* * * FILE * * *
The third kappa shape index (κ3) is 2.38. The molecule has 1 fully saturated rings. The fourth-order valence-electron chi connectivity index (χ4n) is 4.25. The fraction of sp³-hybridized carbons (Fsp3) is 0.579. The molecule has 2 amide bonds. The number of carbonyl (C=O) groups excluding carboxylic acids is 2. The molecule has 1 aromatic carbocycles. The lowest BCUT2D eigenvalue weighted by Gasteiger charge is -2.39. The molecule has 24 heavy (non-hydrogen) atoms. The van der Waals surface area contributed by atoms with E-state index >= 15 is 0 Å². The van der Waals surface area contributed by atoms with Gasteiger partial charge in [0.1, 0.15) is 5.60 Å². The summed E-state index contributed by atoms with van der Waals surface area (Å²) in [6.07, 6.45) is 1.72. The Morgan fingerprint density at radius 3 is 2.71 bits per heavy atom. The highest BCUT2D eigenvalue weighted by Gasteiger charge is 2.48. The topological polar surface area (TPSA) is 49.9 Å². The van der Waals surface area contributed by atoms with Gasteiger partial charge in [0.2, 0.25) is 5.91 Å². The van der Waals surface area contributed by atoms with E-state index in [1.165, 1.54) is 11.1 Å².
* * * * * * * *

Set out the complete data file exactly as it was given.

The third kappa shape index (κ3) is 2.38. The molecule has 1 fully saturated rings. The fourth-order valence-electron chi connectivity index (χ4n) is 4.25. The fraction of sp³-hybridized carbons (Fsp3) is 0.579. The molecule has 2 amide bonds. The number of carbonyl (C=O) groups excluding carboxylic acids is 2. The molecule has 1 aromatic carbocycles. The lowest BCUT2D eigenvalue weighted by Gasteiger charge is -2.39. The molecule has 24 heavy (non-hydrogen) atoms. The van der Waals surface area contributed by atoms with E-state index >= 15 is 0 Å². The van der Waals surface area contributed by atoms with Gasteiger partial charge in [0.1, 0.15) is 5.60 Å². The summed E-state index contributed by atoms with van der Waals surface area (Å²) in [6.07, 6.45) is 1.72. The Morgan fingerprint density at radius 3 is 2.71 bits per heavy atom. The highest BCUT2D eigenvalue weighted by Gasteiger charge is 2.48. The topological polar surface area (TPSA) is 49.9 Å². The van der Waals surface area contributed by atoms with Gasteiger partial charge in [0.2, 0.25) is 5.91 Å². The van der Waals surface area contributed by atoms with E-state index in [1.165, 1.54) is 11.1 Å².